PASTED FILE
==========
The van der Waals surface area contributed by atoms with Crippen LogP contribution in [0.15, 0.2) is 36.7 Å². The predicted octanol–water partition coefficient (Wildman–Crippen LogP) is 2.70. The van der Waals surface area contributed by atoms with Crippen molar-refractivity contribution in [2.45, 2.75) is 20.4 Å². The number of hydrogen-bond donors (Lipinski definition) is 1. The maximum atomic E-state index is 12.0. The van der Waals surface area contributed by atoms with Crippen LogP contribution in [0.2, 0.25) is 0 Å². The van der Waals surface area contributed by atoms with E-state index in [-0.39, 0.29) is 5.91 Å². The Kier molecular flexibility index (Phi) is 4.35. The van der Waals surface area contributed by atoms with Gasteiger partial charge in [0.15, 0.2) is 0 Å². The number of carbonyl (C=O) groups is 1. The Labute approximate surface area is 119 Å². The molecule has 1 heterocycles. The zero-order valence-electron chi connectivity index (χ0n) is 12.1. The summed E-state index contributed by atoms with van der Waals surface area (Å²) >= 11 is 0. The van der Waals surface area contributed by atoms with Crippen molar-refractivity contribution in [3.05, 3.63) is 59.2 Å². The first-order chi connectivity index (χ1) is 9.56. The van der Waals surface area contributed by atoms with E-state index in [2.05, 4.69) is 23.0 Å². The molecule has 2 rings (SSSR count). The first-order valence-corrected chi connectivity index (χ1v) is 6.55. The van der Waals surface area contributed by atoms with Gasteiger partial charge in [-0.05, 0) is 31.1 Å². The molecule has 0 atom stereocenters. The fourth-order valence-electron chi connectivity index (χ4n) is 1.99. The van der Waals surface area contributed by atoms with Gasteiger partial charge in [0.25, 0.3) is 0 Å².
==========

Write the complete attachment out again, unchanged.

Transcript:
The van der Waals surface area contributed by atoms with Crippen LogP contribution in [0.15, 0.2) is 36.7 Å². The predicted octanol–water partition coefficient (Wildman–Crippen LogP) is 2.70. The van der Waals surface area contributed by atoms with Crippen molar-refractivity contribution in [2.45, 2.75) is 20.4 Å². The number of hydrogen-bond donors (Lipinski definition) is 1. The maximum atomic E-state index is 12.0. The van der Waals surface area contributed by atoms with Crippen LogP contribution in [0.2, 0.25) is 0 Å². The van der Waals surface area contributed by atoms with E-state index in [-0.39, 0.29) is 5.91 Å². The Kier molecular flexibility index (Phi) is 4.35. The van der Waals surface area contributed by atoms with Gasteiger partial charge in [0.15, 0.2) is 0 Å². The number of carbonyl (C=O) groups is 1. The Labute approximate surface area is 119 Å². The molecule has 1 heterocycles. The zero-order valence-electron chi connectivity index (χ0n) is 12.1. The summed E-state index contributed by atoms with van der Waals surface area (Å²) >= 11 is 0. The van der Waals surface area contributed by atoms with Crippen molar-refractivity contribution in [3.05, 3.63) is 59.2 Å². The first-order chi connectivity index (χ1) is 9.56. The van der Waals surface area contributed by atoms with E-state index in [2.05, 4.69) is 23.0 Å². The molecule has 2 rings (SSSR count). The first-order valence-corrected chi connectivity index (χ1v) is 6.55. The van der Waals surface area contributed by atoms with Gasteiger partial charge in [-0.05, 0) is 31.1 Å². The molecule has 0 atom stereocenters. The fourth-order valence-electron chi connectivity index (χ4n) is 1.99. The van der Waals surface area contributed by atoms with Gasteiger partial charge in [0.25, 0.3) is 0 Å².